40 You also must be ready, for the Son of Man is coming at an unexpected hour.”

            Matthew 25:
            31 “When the Son of Man comes in his glory, and all the angels with him, then he will sit on the throne of his glory. 32 All the nations will be gathered before him, and he will separate people one from another as a shepherd separates the sheep from the goats,
            41 Then he will say to those at his left hand, ‘You that are accursed, depart from me into the eternal fire prepared for the devil and his angels;
            46 And these will go away into eternal punishment, but the righteous into eternal life.”

            Note that all judgment cited above is always in the age to come; not now. Here are examples of parables with the same theme that all judgment is in the age to come, often expressed as when the lord/master/king/owner returns/comes.

            Matthew 13 (explaining the meaning of the parable of weeds as it relates to the day of judgment):
            40 Just as the weeds are collected and burned up with fire, so will it be at the end of the age. 41 The Son of Man will send his angels, and they will collect out of his kingdom all causes of sin and all evildoers, 42 and they will throw them into the furnace of fire, where there will be weeping and gnashing of teeth.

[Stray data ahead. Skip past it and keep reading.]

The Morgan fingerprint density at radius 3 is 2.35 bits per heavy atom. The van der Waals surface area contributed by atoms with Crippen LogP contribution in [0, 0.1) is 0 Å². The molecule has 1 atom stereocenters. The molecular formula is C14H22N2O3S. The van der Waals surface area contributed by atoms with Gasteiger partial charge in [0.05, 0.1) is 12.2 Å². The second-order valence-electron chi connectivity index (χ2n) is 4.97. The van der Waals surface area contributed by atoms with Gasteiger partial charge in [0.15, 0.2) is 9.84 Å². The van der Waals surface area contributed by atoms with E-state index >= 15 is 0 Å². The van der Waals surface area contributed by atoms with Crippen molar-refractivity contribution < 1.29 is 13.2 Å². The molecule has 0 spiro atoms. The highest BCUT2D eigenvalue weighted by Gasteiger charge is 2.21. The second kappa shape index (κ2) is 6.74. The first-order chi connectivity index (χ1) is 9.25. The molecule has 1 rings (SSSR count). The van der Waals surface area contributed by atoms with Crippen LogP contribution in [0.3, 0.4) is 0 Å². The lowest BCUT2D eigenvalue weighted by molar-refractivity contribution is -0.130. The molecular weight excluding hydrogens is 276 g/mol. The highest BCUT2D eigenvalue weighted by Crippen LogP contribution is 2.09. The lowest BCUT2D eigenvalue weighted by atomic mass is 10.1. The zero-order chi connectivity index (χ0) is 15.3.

Matthew 18 (parable of the unforgiving servant):
            34 And in anger his lord handed him over to be tortured until he would pay his entire debt. 35 So my heavenly Father will also do to every one of you, if you do not forgive your brother or sister[k] from your heart.”

            Matthew 21 (parable of the wicked tenants):
            40 Now when the owner of the vineyard comes, what will he do to those tenants?” 41 They said to him, “He will put those wretches to a miserable death, and lease the vineyard to other tenants who will give him the produce at the harvest time.”

            Luke 20 (same or similar parable)
            9 …“A man planted a vineyard, and leased it to tenants, and went to another country for a long time. 16 He will come and destroy those tenants and give the vineyard to others.”

            Matthew 24 (parable of faithful and unfaithful servant)
            50 the master of that slave will come on a day when he does not expect him and at an hour that he does not know. 51 He will cut him in pieces[k] and put him with the hypocrites, where there will be weeping and gnashing of teeth.

            Luke 12 (same parable of unfaithful servant)
            46 the master of that slave will come on a day when he does not expect him and at an hour that he does not know, and will cut him in pieces,[h] and put him with the unfaithful.

            Matthew 25 (parable of the talents)
            15 …Then he went away.
            19 After a long time the master of those slaves came and settled accounts with them.
            30 As for this worthless slave, throw him into the outer darkness, where there will be weeping and gnashing of teeth.’

            Luke 19 (same or similar parable)
            12 So he said, “A nobleman went to a distant country to get royal power for himself and then return.